Directed by Toby Haynes
George (to Mitchell): “No, I’m sorry but we have to protect the household.”
Annie: “You’ve just smashed up the household.”
Let’s be honest, back in April 2008 two months after the original pilot for this show aired, was there anyone genuinely surprised that this would end up becoming a series? Out of all of the six would be made shows from pilots, this was the only one that you could actually envision running as an ongoing series.
That’s a good thing because the pilot was utterly brilliant and after the recent disappointment in Demons, it was high time that UK viewers got a decent supernatural drama. Just one other fear – the actors originally playing Annie, Mitchell and Herrick were replaced and the producers decided to opt for a more earthy feel.
This struck some massive alarm bells in my head because, extensive rewrites to any show can be alarming but not only does this first episode work brilliantly, but it’s an excellent starting point for those who missed the original pilot while staying relatively faithful to what has come before.
The first five minutes have Annie giving us the rundown on how everything came to be. Mitchell was in a World War and managed to get sired by Herrick. Mitchell’s dark urges as a result have seen him feeding and siring others, the most notably one being a girl called Lauren who factored big time in this episode.
Annie herself was happily engaged until fate took a nasty turn and she fell down the stairs to her death. Annie’s frustration and terror at not being seen by her loved ones at her own funeral is beautifully played. It also goes some way into explaining her penchant for making so much tea and joy when she is being seen by neighbours (even the one that called her a slag) and a surly pizza delivery guy.
George, who clashes with Annie frequently enough (her OCD drives him nuts, though he’s got control freak tendencies himself) was also happily engaged. Except in his case, a fateful encounter with a werewolf in Scotland turned him into and saw him have a breakdown. In the original pilot, he was forced to confront his fiancé and explain about being a werewolf.
I mention that because in this episode, Annie is confronted with her fiancé Owen coming to inspect George and Mitchell. Seeing as they’re the only people to stay in the house long enough, I suppose it was an inevitably. George’s bumbling through the sequence where he’s trying to get Annie to behave is amusing though.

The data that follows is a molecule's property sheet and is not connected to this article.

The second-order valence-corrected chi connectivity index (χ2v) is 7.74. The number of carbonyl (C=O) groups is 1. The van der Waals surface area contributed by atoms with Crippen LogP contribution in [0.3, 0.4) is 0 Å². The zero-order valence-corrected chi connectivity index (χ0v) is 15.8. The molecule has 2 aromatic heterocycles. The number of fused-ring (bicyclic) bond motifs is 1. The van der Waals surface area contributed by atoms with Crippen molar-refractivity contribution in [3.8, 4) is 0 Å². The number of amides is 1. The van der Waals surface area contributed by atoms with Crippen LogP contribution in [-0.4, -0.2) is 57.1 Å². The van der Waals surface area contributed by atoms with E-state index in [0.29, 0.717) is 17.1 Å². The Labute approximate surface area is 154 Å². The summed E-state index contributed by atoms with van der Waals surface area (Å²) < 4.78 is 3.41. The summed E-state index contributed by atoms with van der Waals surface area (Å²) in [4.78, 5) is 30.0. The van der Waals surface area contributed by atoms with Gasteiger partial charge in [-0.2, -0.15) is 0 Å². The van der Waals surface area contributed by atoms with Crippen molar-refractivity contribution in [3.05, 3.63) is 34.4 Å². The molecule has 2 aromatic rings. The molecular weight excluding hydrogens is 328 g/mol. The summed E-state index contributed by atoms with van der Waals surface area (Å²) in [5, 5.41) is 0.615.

The temptation for Annie to actually see her fiancé though does see her using a text to get Owen to fix the leaky tap George complained about. Unfortunately for Annie, Owen’s unable to see her and it doesn’t help that he moved on with Janey Harris, a woman that Annie isn’t particularly fond of.
One of the best moments in this episode is the scene where Annie and George discuss their losses. Although I did like Andrea Riseborough in the role, Lenora Crichlow does a brilliant job with Russell Tovey during that scene. You can really feel for Annie and George, especially given that the latter relapses and resumes being agoraphobic towards the end.
It’s not easy for George too having to suppress his werewolf nature. His little place in the hospital where he usually wolves out ends up being part of a new admin office and it’s pretty distressing to see him transform and tear the house apart as well. Then there’s also his friendship with Mitchell.
I think these two are probably good for keeping the other on the straight and narrow but unlike George; Mitchell’s dark urges aren’t only a month only period. Former sire Herrick seems determined to start a revolution and he spends a great deal of this episode trying to get Mitchell on board.
Out of all the persuasive methods going, Seth is arguably the least effective one. It’s clear that Mitchell can’t tolerate him and Seth does lack a certain effect. Nothing to do with the actor but probably more because Seth is pretty impersonal to Mitchell compared to both Herrick and Lauren.